It’s not a trivial detail that can be glossed over. If Carol doesn’t have a good reason for not being on Earth during invasions from aliens and genocidal robots, then that makes it harder to get behind her as the most powerful hero in the MCU. It can’t come off as an excuse because Marvel Studios hadn’t planned that far ahead. Without a good reason, Carol just wouldn’t come off as heroic.


Reason #4: Making Her A Female Superhero BEFORE Making Her A Great Female Characters

This is where the stakes for “Captain Marvel” get frustratingly political. I’ve mentioned before how creating quality female characters has become mired in identity politics. This movie has already been affected somewhat by those corruptive forces. “Wonder Woman” managed to avoid it from a plot perspective and that’s the most “Captain Marvel” can do.

This means that before Carol Danvers becomes the super-powerful, high-flying badass we saw in the trailer, she needs to establish herself as a character, first. This is something I’ve seen movies, comics, and TV shows get completely backwards in recent years. There’s such an emphasis on making someone a “strong female character” that they forget the part where they’re a compelling character.

Carol Danvers has decades of character development in the comics. She’s someone who has deal with upheavals in her personal life, her superhero life, and everything in between. It’s hard to fit all of that into a two-and-a-half hour movie, but both “Wonder Woman” and “Captain America: The First Avenger” showed that it’s possible.

I can easily imagine Marvel Studios feeling tempted to make “Captain Marvel” the kind of cosmic spectacle we saw in “Guardians of the Galaxy.” I wouldn’t blame them for taking that approach, but having that without establishing the depths behind Carol Danvers would only be half a movie. Visual spectacles are great, but without quality characters, it’s just flashy images and nothing else.


Reason #5: Trying Too Hard To Make Carol Too Powerful

This issue is part logistics and part agenda. The events of “Avengers: Infinity War” were astonishing in terms of scope and scale. In the end, the collective might of dozens of Avengers could not stop Thanos. He was stronger than Thor, the Hulk, and the entire army of Wakanda. By default, taking him down requires a new level of power.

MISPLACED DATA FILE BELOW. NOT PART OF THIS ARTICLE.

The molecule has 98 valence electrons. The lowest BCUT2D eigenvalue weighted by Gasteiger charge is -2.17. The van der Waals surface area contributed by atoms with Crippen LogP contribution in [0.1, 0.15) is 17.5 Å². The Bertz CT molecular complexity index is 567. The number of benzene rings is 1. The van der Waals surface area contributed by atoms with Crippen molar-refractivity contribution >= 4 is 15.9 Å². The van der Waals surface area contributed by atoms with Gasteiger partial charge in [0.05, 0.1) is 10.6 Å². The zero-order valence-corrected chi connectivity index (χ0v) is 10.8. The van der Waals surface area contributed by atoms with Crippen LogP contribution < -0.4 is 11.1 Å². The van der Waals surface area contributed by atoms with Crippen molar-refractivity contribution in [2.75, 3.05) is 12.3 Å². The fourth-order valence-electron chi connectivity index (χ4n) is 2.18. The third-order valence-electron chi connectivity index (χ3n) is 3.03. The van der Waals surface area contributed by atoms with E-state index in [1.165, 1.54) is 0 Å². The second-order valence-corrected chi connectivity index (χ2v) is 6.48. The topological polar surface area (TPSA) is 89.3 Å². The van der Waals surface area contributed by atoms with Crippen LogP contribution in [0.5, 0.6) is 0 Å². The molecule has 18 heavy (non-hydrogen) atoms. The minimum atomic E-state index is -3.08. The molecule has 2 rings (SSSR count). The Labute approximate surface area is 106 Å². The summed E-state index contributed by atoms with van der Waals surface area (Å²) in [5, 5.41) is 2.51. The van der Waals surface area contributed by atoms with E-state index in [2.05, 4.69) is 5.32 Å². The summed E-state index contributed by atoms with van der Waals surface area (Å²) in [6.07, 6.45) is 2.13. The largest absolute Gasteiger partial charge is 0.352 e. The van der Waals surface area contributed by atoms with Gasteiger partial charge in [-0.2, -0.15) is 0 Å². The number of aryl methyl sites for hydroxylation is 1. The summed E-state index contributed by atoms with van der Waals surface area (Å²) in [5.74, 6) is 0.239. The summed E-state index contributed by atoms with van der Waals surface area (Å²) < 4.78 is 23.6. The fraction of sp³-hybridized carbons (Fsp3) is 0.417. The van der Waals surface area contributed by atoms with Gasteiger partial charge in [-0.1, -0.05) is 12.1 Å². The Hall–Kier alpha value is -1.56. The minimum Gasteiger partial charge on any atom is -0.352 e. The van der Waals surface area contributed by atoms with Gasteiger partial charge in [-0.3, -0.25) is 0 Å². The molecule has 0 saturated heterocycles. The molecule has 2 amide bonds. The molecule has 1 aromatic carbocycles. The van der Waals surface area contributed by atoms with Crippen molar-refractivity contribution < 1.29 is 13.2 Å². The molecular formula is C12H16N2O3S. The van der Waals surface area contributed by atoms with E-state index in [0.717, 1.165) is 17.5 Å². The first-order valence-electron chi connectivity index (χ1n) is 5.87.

Carol Danvers promises to wield such power. Before the movie finished shooting, Kevin Feige dubbed her the most powerful Avengers in the MCU. That power may be necessary to defeat Thanos, but getting Carol that power could be tricky. Her power levels are already pretty extreme in the comics, but the MCU deals with different circumstances and scales.

The second trailer offers some clues as to how Carol gets her powers. Like the comics, they’re tied to her biology getting mixed up with that of the Kree. Beyond that, the scope and extent of her powers are vague. It’s not clear whether there’s something unique about her or the process that gives her so much power. At some point, she’ll have to level up and expanding powers in superhero media is always tricky.

When powers don’t have defined limits or are left vague, they tend to resolve every story in the spirit of a Deus Ex Machina trope. In short, there’s a supremely powerful threat. Then, by some contrived happenstance, the good guys gain access to power at or greater than the threat. It’s simple, but contrived. A DC movie may get a pass, but the bar for Marvel Studios is higher.


Again, I believe that “Captain Marvel” will be a great movie. Most of these concerns are just a byproduct of only knowing the movie through a couple of trailers. None of these reasons are inescapable. Given the impressive track record of Marvel Studios, there’s no reason to believe they won’t find a way to make it work and raise the bar even more.